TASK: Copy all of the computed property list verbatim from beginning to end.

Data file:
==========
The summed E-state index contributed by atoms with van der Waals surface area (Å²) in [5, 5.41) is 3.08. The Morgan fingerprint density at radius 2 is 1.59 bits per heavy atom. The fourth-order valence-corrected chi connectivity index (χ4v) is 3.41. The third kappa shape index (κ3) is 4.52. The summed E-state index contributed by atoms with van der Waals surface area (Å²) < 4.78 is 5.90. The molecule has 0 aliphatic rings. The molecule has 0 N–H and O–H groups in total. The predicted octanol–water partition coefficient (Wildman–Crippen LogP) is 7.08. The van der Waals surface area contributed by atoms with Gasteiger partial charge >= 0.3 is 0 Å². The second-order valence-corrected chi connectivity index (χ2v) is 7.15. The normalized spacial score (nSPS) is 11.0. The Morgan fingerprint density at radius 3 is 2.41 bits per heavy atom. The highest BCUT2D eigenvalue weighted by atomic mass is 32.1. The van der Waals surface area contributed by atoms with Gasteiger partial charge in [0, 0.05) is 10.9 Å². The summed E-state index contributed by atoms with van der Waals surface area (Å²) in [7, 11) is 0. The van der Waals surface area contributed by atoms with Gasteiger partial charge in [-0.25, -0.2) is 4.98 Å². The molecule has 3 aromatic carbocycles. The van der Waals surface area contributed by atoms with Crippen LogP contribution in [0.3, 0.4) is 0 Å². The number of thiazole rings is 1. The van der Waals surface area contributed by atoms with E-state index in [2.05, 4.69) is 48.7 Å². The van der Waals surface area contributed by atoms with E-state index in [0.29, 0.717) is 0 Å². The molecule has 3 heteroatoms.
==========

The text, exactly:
The summed E-state index contributed by atoms with van der Waals surface area (Å²) in [5, 5.41) is 3.08. The Morgan fingerprint density at radius 2 is 1.59 bits per heavy atom. The fourth-order valence-corrected chi connectivity index (χ4v) is 3.41. The third kappa shape index (κ3) is 4.52. The summed E-state index contributed by atoms with van der Waals surface area (Å²) < 4.78 is 5.90. The molecule has 0 aliphatic rings. The molecule has 0 N–H and O–H groups in total. The predicted octanol–water partition coefficient (Wildman–Crippen LogP) is 7.08. The van der Waals surface area contributed by atoms with Gasteiger partial charge >= 0.3 is 0 Å². The second-order valence-corrected chi connectivity index (χ2v) is 7.15. The normalized spacial score (nSPS) is 11.0. The Morgan fingerprint density at radius 3 is 2.41 bits per heavy atom. The highest BCUT2D eigenvalue weighted by atomic mass is 32.1. The van der Waals surface area contributed by atoms with Gasteiger partial charge in [0, 0.05) is 10.9 Å². The summed E-state index contributed by atoms with van der Waals surface area (Å²) in [7, 11) is 0. The van der Waals surface area contributed by atoms with Gasteiger partial charge in [-0.25, -0.2) is 4.98 Å². The molecule has 3 aromatic carbocycles. The van der Waals surface area contributed by atoms with Crippen LogP contribution in [0.3, 0.4) is 0 Å². The number of thiazole rings is 1. The van der Waals surface area contributed by atoms with E-state index in [2.05, 4.69) is 48.7 Å². The van der Waals surface area contributed by atoms with E-state index in [0.29, 0.717) is 0 Å². The molecule has 3 heteroatoms.